Tuesday, July 05, 2005

Sneaky Capital One?

Every month like clockwork, Capital One sends me two small books of checks, one for each of my accounts. They're so you can write a check and it will be charged to your credit card account. I actually used a couple of these over the winter because the big selling point on them was that your interest rate for purchases made with the checks would only be 1.9% (I think) Something very low like that as opposed to my regular rate, which is in the mid teens.

So today, I got my two checkbooks and I actually looked at them for a moment instead of shredding them to pieces. Now that my credit cards are all paid off, I actually thought for a moment about the time when the payoff on my car reaches the level of my credit limit on my highest card and that it might be a smart move to use one of these checks to pay off my car at that time, and then only be paying the low 1.9% (or whatever it was) interest rate on the principle.

However, I looked more closely at the checks, and noticed that nowhere did I see wording about a low interest rate, it actually took me a few minutes to find and see that now these checks are charged interest at the same rate as regular purchases, so it really would be no savings at all for me to use a check to pay off the car loan.

It got me thinking about when this change in interest rate for the checks went into effect. Was it months ago and I just didn't notice...know that I had no intention of using the checks?

How easy would it be for someone, who after months of receiving these checks with the low interest rate plastered all over them, to take the checks without looking closely at them and make some major purchase with them, not realizing that they were not gaining any savings whatsoever in terms of interest?

Just a small lesson as to the importance of looking closely at any paperwork you receive from financial institutions, and especially from your credit cards.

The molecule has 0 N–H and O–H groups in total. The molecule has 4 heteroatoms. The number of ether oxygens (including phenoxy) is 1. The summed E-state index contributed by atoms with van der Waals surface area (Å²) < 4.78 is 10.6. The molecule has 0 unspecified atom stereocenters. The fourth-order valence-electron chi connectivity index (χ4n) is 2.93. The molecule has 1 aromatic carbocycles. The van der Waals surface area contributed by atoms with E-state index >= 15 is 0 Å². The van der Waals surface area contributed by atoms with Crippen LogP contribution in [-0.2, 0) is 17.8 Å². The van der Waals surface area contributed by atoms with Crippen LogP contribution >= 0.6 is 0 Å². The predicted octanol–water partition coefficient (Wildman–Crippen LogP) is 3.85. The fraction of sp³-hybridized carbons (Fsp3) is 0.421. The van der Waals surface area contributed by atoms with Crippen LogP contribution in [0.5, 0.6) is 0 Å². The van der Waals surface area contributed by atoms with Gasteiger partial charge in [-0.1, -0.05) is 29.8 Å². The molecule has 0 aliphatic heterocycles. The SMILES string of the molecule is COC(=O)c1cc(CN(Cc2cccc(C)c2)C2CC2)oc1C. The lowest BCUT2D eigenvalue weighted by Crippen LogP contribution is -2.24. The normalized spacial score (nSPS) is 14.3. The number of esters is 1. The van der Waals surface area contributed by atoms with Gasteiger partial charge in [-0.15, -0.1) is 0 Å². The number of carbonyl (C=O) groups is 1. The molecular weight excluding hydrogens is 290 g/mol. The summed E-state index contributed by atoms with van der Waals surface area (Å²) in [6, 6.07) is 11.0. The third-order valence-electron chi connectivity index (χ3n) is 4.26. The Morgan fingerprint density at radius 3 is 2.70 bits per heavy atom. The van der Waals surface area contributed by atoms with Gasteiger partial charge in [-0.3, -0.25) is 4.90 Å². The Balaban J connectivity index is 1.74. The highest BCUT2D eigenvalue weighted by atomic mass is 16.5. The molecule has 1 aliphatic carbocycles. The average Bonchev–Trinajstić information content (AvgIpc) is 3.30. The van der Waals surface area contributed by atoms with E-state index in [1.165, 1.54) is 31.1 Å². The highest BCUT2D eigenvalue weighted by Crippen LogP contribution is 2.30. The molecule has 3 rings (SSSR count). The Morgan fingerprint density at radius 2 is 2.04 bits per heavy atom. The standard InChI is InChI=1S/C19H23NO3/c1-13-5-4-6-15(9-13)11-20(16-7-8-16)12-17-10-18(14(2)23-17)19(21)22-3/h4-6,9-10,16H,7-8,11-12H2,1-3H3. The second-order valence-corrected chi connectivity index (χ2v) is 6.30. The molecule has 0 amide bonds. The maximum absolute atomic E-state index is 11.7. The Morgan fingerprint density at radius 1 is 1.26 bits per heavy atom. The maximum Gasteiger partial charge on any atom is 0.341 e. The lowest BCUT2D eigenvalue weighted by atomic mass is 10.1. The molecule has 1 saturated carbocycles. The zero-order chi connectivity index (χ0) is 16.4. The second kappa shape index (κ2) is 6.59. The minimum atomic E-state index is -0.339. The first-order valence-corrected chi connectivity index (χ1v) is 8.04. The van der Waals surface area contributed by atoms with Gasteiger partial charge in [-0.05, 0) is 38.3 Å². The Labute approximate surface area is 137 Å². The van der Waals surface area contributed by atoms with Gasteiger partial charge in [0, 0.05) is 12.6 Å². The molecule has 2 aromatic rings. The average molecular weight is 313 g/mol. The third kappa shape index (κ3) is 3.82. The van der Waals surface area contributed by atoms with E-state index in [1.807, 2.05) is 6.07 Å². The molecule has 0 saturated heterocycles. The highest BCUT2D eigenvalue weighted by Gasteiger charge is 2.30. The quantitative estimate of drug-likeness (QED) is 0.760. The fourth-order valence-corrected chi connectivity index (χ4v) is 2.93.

savvy saver said...

Do those checks have a transaction fee along with the interest rate? I've never received a convenience check from a cc company that didn't have at least a 3% tranaction fee.

B said...

That appears to be their big selling point now, as "No Transaction Fee" is plastered over the checks instead of the low interest rate...

Jose Anes said...

On Capital One:
Balance transfers at the standard interest rate are usually free of balance transfer fees.

Special rates may have balance transfer fees.

They recently sent me out balance transfer checks for 4.9% for as long as I carry the balance. I do not need them. If you use them, and you incur in regular expenses at the regular rates, the money will pay first the low rate and leave the high rate accumulating interest.

On all balance transfers you do accrue interest from the moment you transfer balance (no grace period for those charges or anything else you charge until you pay off).

You can't blame credit card companies for trying to make money. That is why I like to buy bank stocks. It is so easy to make money with them.

I do have one of their cards.
I have called a few times to tell them that I need a very low interest (otherwise I don't need the card). They have lowered my interest on both situations. Currently it is at a fixed 7.9% (pretty good). You may want to try that if you have good credit and have had the card for a while.

Money and Investing

tershania said...

I stopped using CapitalOne's credit card months ago. They kept my high interest rate after being with them for 5 plus years. Plus their commercials with David Spade on them are annoying as hell...another reason to switch. I just keep the card at home and out of commission, leaving it open for credit report reasons. Using a Citi Rewards card now and pay off the balance monthly...Capital One blows!